The first and foundational step in any engineering transformation is getting to “speak the same language.” Transaction leads’ initiatives in the product innovation and commercialization (PIC) space are often hampered by a confluence of challenges: complex and interconnected processes, idiosyncratic or segment-specific terminology and an insular culture resistant to external interventions.
In response, EY has developed and refined a Maturity Assessment Tool that can improve the odds and, when properly applied, provide leaders of engineering transformation initiatives with highly needed focus, rigor and transparency.
In our experience, product development excellence depends on mastering six core capabilities, which often cut across the formal lines of the product, technology and engineering organizations:
- Product life cycle management
- Portfolio management
- Ecosystem management
- Project management
- Tools and infrastructure
- Talent and knowledge management
Each capability consists of multiple attributes: for example, world-class project management capability requires excellence in project governance, team structure, decision-making criteria, and integrated planning and execution.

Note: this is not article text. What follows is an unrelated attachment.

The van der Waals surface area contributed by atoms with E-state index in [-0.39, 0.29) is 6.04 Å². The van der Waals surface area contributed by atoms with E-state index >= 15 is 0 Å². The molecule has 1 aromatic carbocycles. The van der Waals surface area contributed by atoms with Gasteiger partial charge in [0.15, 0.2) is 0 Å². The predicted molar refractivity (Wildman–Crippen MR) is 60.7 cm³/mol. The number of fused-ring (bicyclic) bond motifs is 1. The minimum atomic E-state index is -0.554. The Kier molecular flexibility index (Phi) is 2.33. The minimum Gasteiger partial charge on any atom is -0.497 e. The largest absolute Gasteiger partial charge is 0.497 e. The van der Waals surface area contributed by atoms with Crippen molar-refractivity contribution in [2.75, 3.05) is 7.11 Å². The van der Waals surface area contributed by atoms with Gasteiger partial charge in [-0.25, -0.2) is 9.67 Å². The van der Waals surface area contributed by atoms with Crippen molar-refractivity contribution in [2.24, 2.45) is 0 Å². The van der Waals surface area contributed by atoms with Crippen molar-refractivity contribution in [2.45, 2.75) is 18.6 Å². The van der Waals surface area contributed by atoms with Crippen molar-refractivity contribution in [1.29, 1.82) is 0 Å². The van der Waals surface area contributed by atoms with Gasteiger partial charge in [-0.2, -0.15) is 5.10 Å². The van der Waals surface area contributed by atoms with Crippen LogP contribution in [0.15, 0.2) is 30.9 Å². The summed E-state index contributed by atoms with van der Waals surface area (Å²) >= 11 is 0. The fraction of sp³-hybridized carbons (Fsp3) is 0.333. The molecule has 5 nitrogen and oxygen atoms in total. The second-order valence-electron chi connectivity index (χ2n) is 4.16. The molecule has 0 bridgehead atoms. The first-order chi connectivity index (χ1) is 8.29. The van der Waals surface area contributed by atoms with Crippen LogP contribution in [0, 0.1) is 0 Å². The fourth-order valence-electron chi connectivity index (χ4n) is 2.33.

Maturity assessment can help to prioritize transformation efforts to address critical business needs first and support efficient use of integration resources. The Maturity Assessment Report can provide a clear view of capability gaps between acquirer and target and against the future state. This can help in prioritizing the set of transformation initiatives: areas where incremental investment is required to develop capabilities.
For example, rapidly growing technology companies often excel in project and product life cycle management; however, they are not equally sophisticated at managing complex portfolios. Acquisitions of other companies only exacerbate their deficiencies in portfolio management, resulting in imbalanced product or technology portfolios that carry excess risk or require excessive investment to maintain.
Maturity models, used in combination with assessment tools, can provide an objective way of calibrating current state against leading practices and guide the transformation program, identifying which capabilities are best suited for the future state organization and driving decisions to prioritize areas for improvement.